Should DC allow more angle parking on Sunday mornings?
Councilmember Harry Thomas, Jr. (D — Ward 5) introduced a bill to ease Sunday parking tensions by permitting angle parking for religious institutions with ANC and DDOT approval. The councilmember held a forum on the bill and its companion commercial district bill last week.
In DC neighborhoods where street parking is at a premium, few things raise a resident’s ire like church congregants who park illegally on Sunday mornings. Congregants who drive from other parts of the District, from Maryland, and from Virginia have been known to double-park, park in alleys, block crosswalks, and block fire hydrants.
After receiving numerous complaints from residents, Mr. Thomas introduced the bill to primarily allay residents in Bloomindale and Eckington. Since these neighborhoods are among Ward Five’s most densely populated, they, like LeDroit Park, suffer from high street parking occupancy. Last week in Eckington, Mr. Thomas hosted a forum on his bills and took questions from residents.
Mr. Thomas acknowledged what residents have long known: parking enforcement around churches is intentionally lax on Sundays. Though Mr. Thomas admitted the unique challenges to transportation on Sunday mornings, he also decried congregants who park illegally, block residents in, and hinder public safety.
Transit service reaches its nadir on Sunday mornings, and churchgoers often travel to churches in residential neighborhoods with light Sunday service. Since transit service and car traffic are relatively low on Sunday mornings, Mr. Thomas thinks DDOT will be able to find instances of roadways wide enough to accommodate both angle parking and through traffic on Sunday mornings. In each case, though, DDOT will make the final determination of what is safe and permitted, even if an ANC supports the petition.
We asked Mr. Thomas why he singled out angle parking and not other non-traditional parking arrangements and he admitted that the bill was just a first draft and could be expanded to include other measures.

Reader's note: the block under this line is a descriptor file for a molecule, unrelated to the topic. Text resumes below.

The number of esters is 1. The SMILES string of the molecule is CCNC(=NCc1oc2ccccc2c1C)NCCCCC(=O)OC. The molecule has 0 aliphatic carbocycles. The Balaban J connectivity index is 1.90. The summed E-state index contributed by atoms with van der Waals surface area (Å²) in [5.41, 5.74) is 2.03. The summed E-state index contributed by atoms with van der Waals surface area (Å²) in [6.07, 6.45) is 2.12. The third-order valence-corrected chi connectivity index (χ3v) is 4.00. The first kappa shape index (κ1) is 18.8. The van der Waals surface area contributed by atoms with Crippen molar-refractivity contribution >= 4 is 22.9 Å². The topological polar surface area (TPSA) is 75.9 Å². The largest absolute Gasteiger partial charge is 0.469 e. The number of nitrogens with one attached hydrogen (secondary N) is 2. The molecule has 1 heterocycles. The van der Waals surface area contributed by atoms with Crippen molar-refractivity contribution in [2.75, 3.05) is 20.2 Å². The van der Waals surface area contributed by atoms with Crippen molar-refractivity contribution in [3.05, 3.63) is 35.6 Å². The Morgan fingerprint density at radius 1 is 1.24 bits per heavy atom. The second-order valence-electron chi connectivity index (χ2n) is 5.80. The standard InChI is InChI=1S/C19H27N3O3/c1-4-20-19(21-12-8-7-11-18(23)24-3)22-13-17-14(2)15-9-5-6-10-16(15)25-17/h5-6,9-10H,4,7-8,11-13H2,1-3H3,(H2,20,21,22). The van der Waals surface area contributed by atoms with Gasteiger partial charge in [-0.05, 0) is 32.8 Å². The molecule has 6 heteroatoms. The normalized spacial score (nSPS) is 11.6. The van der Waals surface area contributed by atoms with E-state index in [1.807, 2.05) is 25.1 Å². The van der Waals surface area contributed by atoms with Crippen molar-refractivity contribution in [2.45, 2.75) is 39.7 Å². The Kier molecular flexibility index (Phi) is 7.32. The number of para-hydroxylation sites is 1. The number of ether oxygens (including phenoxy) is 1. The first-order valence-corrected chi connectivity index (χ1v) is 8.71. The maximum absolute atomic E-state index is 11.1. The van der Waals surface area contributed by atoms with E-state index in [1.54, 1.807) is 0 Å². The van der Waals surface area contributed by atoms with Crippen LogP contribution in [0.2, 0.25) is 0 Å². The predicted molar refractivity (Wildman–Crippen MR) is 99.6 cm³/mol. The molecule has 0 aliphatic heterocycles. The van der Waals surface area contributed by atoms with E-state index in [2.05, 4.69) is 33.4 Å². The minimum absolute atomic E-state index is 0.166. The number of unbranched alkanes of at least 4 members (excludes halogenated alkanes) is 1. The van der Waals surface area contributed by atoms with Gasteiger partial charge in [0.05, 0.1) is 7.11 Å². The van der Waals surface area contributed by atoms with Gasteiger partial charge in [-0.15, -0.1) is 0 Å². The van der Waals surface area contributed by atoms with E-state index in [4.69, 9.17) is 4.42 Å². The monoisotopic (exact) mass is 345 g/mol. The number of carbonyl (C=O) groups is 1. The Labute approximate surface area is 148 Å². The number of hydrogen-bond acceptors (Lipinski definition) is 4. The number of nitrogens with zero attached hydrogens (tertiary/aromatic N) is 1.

For instance, DDOT permits parking beside the median on Sundays on the 1300 and 1400 blocks of New York Avenue NW downtown. This arrangement works since there is still one lane available for through traffic and since Sunday morning traffic flows are small. A similar arrangement might work along other multi-lane avenues in the District, including Rhode Island Avenue.
In other cases, solutions could be less radical. The congregants of several churches on Florida Avenue park in the right lane on Sunday morning even where parking is never permitted at any time. DDOT may be able to simply change the signs and permit curbside parking in such places on Sunday mornings. The extra parking can act as a traffic-calming measure, though, as we know, easier parking can induce more driving.
No matter what happens, the Department of Public Works, the primary agency in charge of parking enforcement, needs to end its practice of lax Sunday enforcement near churches. Only DDOT, not pastors and not congregants, should make the determination as to what constitutes safe Sunday morning parking. Mr. Thomas acknowledged that the law needs to be enforced uniformly as it is unfair to overlook, as one resident noted, illegal parking in residential neighborhoods, while actively ticketing illegal parking downtown on Sundays.
Though residents expressed frustration with some, though not all, neighborhood churches, Mr. Thomas rightly advised residents that parking tensions need not be adversarial. In fact, he called attention to instances in which neighborhood residents and churches collaborated to resolve parking problems. This can include urging pastors to rent unused lots for their congregants or to provide shuttle service from satellite lots or from congregants’ homes. He even touted bikesharing several times but said it is not practical for everyone.
Whatever the solution, Mr. Thomas admitted the bill was in its infancy and that he wants to provide a template for cooperation; angle parking may be one of many possible solutions.
Mr. Thomas was eager to mention the companion bill to allow permanent angle parking in business districts. Though most meeting attendees were there to complain about church parking in residential neighborhoods, Mr. Thomas said that many Ward 5 businesses depend heavily on customers arriving by private car. However, when he asked a local business owner how much of his business is from outside his neighborhood, the owner said that very little came from elsewhere.
The business corridor bill is significantly different from the Sunday parking bill. The former would permit businesses to seek diagonal parking at all times, regardless of transit service, or if the street space could be reallocated to bike lanes or wider sidewalks.
The Sunday parking bill carries more merit than the business corridor bill because of the unique circumstances of church locations and Sunday transit service. The business corridor bill, in contrast, too hastily and disproportionately prioritizes parking to the detriment of other road uses.